APPLETON, WIS. — A gala three-day celebration commemorating the official grand opening of Lawrence University’s Richard and Margot Warch Campus Center culminated with an open house on Sunday that drew more than 1,000 visitors from the community for tours of the building and entertainment by Lawrence students.
“The opening of the campus center is a monumental occasion for Lawrence and will serve to deepen our historic relationship with the surrounding community,” said President Jill Beck. “We invite residents of the Fox Cities and beyond to visit Lawrence often; to celebrate achievements, to engage one another in communication and to enjoy the arts and other activities on campus. As a residential liberal arts college, interaction outside the classroom — with other students, faculty and the local and global community — is central to the achievement of our educational mission.”
The weekend festivities began late Friday afternoon with a welcoming ceremony. Addressing a crowd of more than 100 faculty, staff, alumni and friends of the college were Board of Trustee members Jeff Riester ’70 and Don Koskinen ’50, Lawrence President Jill Beck and the building’s namesakes, President Emeritus Richard Warch and his wife, Margot.
As part of Friday’s ceremony, an official portrait of President Warch was unveiled. The portrait will hang in the $35 million, 107,000-square-foot campus center.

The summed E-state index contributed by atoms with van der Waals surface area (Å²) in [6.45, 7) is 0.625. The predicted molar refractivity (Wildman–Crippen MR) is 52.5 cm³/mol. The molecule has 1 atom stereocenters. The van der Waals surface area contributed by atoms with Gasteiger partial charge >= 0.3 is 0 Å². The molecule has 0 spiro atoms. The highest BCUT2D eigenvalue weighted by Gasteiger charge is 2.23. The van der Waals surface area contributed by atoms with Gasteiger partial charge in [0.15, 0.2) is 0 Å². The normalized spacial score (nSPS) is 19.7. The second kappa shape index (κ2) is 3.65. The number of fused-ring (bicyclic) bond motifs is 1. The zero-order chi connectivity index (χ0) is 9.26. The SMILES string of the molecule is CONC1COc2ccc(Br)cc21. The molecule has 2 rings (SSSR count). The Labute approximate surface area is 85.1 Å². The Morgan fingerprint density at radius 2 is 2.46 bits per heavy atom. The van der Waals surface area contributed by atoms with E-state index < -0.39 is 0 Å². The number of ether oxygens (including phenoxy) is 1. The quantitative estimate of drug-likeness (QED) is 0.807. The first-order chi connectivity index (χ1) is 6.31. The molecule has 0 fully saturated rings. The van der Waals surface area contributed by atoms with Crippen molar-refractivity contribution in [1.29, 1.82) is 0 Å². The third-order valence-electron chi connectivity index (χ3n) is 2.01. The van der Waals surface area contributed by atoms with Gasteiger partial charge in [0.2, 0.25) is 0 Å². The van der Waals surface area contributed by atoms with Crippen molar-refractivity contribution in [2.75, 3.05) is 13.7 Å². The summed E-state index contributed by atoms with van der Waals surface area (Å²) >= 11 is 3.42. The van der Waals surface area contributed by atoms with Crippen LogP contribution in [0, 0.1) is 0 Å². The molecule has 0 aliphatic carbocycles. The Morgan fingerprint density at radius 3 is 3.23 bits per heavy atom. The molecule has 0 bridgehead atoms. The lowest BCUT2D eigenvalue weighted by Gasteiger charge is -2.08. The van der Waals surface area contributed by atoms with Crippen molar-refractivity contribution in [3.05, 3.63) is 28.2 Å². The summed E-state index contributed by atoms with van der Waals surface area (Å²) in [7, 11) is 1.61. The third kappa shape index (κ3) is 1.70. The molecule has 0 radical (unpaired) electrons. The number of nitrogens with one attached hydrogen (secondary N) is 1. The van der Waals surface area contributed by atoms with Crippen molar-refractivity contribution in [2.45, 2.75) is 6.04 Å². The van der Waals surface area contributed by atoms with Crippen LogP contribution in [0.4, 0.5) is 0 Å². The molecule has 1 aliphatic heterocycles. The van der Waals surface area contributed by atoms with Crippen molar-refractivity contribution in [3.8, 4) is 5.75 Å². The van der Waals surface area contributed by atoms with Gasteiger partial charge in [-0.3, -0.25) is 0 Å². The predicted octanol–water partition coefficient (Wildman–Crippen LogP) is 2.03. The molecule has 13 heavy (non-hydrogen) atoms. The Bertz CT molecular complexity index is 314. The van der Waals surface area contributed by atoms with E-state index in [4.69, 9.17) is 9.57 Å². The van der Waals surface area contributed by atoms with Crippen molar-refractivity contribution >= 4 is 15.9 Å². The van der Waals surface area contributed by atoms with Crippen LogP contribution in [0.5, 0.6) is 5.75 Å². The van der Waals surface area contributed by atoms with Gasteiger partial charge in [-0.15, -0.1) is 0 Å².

The weekend celebration showcased artwork of young Lawrence alumni, screenings of student-produced videos on Lawrence’s sustainability efforts, an activities fair highlighting the campus and community efforts of numerous student organizations and live performances of several student groups, including the Sambistas, a Brazilian percussion ensemble, the folk band Liam O’Brien’s Faithless Followers, the Melee Dance Troupe, the student pep band and a demonstration of the art of Japanese self-defense by the student organization Ninjitsu.
The campus center cinema showed three movies over the weekend that included Lawrence connections. The restored version of the 1923 silent movie “The White Sister” featured a musical score composed and recorded last year by Garth Neustadter ’09 for Turner Classic Movies. The 1926 film “The Black Pirate” featured an original piece of music written by David Werfelmann ’06 as part of his senior experience project. And the documentary “Mary and Bill” told the story of two remarkable and inspiring athletes, Mary Stroebe, a 1940 Lawrence graduate who began competing in triathlons in her mid 80s, and Bill Wambach, a 1946 Lawrence graduate, who competed as a high jumper at the age of 83.
“We were absolutely delighted with the response for the entire weekend, especially the outpouring from the Fox Valley community which expressed such interest and curiosity about the building,” said Lynn Hagee, the campus center project coordinator. “We certainly feel we launched the building in grand style.”